Pop culture obsessives writing for the pop culture obsessed.
Pop culture obsessives writing for the pop culture obsessed.

Peacock’s surveillance drama The Capture is a timely, eye-opening binge

Holliday Grainger in The Capture
Holliday Grainger in The Capture
Photo: BBC/Heyday Films/Nick Wall
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The Capture, already a popular British thriller, arrives this month on Peacock, positively brimming with action. The series from creator Ben Chanan tackles pertinent themes including excessive surveillance, evidence manipulation, fake news, and corruption within the government, police, and justice system. Season one is a fascinating exploration of the soaring dependency on technology to solve crimes, but it also offers a terrifying perspective on how the same tools can be maneuvered to present, per the phrase made popular by a senior White House aide, “alternate facts.” While the show starts off strong and conjures up twisty cliffhanger endings, it falters in the end due to the convoluted plot. However, with only six episodes, The Capture is just gripping enough to binge in one sitting.

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It centers on Lance Corporal Shaun Emery (Callum Turner), who is on trial for allegedly killing an unarmed Taliban prisoner in Afghanistan. He is acquitted when his barrister and human rights lawyer Hannah Roberts (Laura Haddock) proves, with the aid of an expert, that the battlefield footage is possibly glitchy and cannot hold up in court. The video editing details of this opening scene act as a harbinger of the mystery that is about to unravel both of their lives (and the show overall). After a night of celebration, Shaun asks Hannah out; they kiss, and she gets on a bus to go home. At least, that’s what we are led to believe. The street security camera captures him assaulting and kidnapping her instead.

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This kicks off a chain of events that quickly leads to Shaun’s arrest by Detective Inspector Rachel Carey (Holliday Grainger), the gritty crime drama’s moral, no-nonsense cop who recently moved from counterterrorism to the homicide division. Shaun’s defiant claims of innocence, coupled with her own strange observations of live security camera monitoring, push Rachel to investigate a possible conspiracy theory, an idea further advanced with the introduction of Frank Napier (Ron Perlman), an American intelligence officer who runs a shadowy underground agency in London. Shaun and Rachel are on a collision course for much of the season. The suspense mounts as they make their way down their distinct but destined-to-intertwine paths.

The show quickly raises several intriguing questions: What exactly happened to Hannah Roberts? Is Shaun Emery a culprit or a victim? Will it be Rachel who uncovers the growing web of lies? How deep (and global!) does the agency Frank runs go? The answers all seem just out of grasp, as they are dangled in front of viewers over the first four episodes. But underneath the complex mysteries, The Capture proves to be quite revelatory in exhibiting the detrimental possibilities of engineering audio-visual deep fakes. The way this technology is deployed within the show is a bit far-fetched, but the idea behind it all is certainly well-timed, especially as evidenced in the finale. The number of closed-circuit cameras in the United States alone was 50 million last year, according to a recent survey, putting it in second place after China. The U.K. is third on this list. The Capture might reel you in with a perplexing crime and some powerhouse performances, but the show’s real draw is the thought-provoking message about the rapid rise of surveillance technology and data mining through social media. The entire series essentially echoes the opening words of the CBS sci-fi crime drama Person of Interest“you’re being watched”—and spins it into the worst-case scenario.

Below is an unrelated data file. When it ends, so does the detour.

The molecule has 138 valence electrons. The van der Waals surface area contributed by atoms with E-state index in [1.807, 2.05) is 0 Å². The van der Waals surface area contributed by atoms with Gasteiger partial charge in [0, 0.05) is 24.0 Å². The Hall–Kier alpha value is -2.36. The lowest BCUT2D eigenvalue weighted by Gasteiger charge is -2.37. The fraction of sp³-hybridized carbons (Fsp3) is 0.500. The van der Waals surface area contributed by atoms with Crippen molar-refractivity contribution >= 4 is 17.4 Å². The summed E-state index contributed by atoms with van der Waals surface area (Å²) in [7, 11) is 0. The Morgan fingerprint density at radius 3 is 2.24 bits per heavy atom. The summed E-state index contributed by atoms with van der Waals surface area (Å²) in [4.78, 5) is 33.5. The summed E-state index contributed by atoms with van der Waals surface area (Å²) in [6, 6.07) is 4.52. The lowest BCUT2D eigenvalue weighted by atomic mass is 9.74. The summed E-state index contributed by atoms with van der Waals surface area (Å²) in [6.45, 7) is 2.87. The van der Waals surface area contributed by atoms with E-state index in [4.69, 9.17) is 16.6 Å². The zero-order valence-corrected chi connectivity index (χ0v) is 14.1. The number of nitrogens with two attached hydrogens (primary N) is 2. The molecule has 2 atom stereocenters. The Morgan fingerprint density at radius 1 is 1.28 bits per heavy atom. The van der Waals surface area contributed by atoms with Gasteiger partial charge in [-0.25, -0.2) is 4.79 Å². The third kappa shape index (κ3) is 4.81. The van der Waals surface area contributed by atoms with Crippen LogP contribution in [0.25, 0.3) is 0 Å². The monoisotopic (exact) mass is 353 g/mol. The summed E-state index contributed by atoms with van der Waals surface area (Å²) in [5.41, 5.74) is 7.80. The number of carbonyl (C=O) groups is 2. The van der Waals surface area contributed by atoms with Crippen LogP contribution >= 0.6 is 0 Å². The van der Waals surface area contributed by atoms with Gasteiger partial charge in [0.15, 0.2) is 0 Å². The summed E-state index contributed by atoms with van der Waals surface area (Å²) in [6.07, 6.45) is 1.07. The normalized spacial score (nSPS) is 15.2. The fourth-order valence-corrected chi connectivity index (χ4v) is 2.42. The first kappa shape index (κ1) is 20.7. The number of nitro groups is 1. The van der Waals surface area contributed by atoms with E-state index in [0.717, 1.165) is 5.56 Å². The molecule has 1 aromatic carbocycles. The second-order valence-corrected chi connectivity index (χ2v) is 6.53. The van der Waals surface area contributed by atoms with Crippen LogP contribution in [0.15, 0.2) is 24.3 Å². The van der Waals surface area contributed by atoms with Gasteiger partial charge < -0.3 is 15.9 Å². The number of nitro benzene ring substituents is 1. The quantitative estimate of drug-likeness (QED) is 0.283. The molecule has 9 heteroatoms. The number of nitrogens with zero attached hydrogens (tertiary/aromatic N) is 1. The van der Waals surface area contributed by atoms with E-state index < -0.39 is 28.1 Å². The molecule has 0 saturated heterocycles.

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As engrossing the show is in its demonstration of how little the public knows about the extent it’s being surveilled, the final explanation of the crime as it arrives in episode five, titled “A Pilgrim Of Justice,” feels quite contrived. The finale brings Shaun’s story to a conclusion but ends Rachel’s with an anticlimactic twist. (BBC One has already renewed the show for a second season that is poised to focus more on Rachel, though, so this could just be a feint from series creator Chanan.) Grainger’s work as Rachel gets better with every episode, but the season belongs to Callum Turner. He churns out an evocative, admirable performance as Shaun, whether he’s in despair, on the run, or even in the rare moments of joy he shares with his young daughter. He effortlessly garners both apprehension and sympathy. Perlman’s wicked ways are extremely fun to watch, especially his interactions with Famke Janssen’s Jessica Mallory. Jessica arrives from the U.S. to check on his operation, only to reveal that even the White House is clued in on their transgressions and supports them because the higher-ups would benefit from the ability to alter videos and, as mentioned above, present certain alternate facts. Can something be too on the nose if it’s true?

The Capture is an ideal binge for fans of fast-paced crime dramas that pack a punch, or who are looking for a chaser to 2018’s Bodyguard, ma’am. On its own, it doesn’t quite justify signing up for a whole new streaming service—but as part of a larger slate of original series that are folded into Peacock’s reported 15,000 hours of programming, The Capture will keep viewers in their seats.

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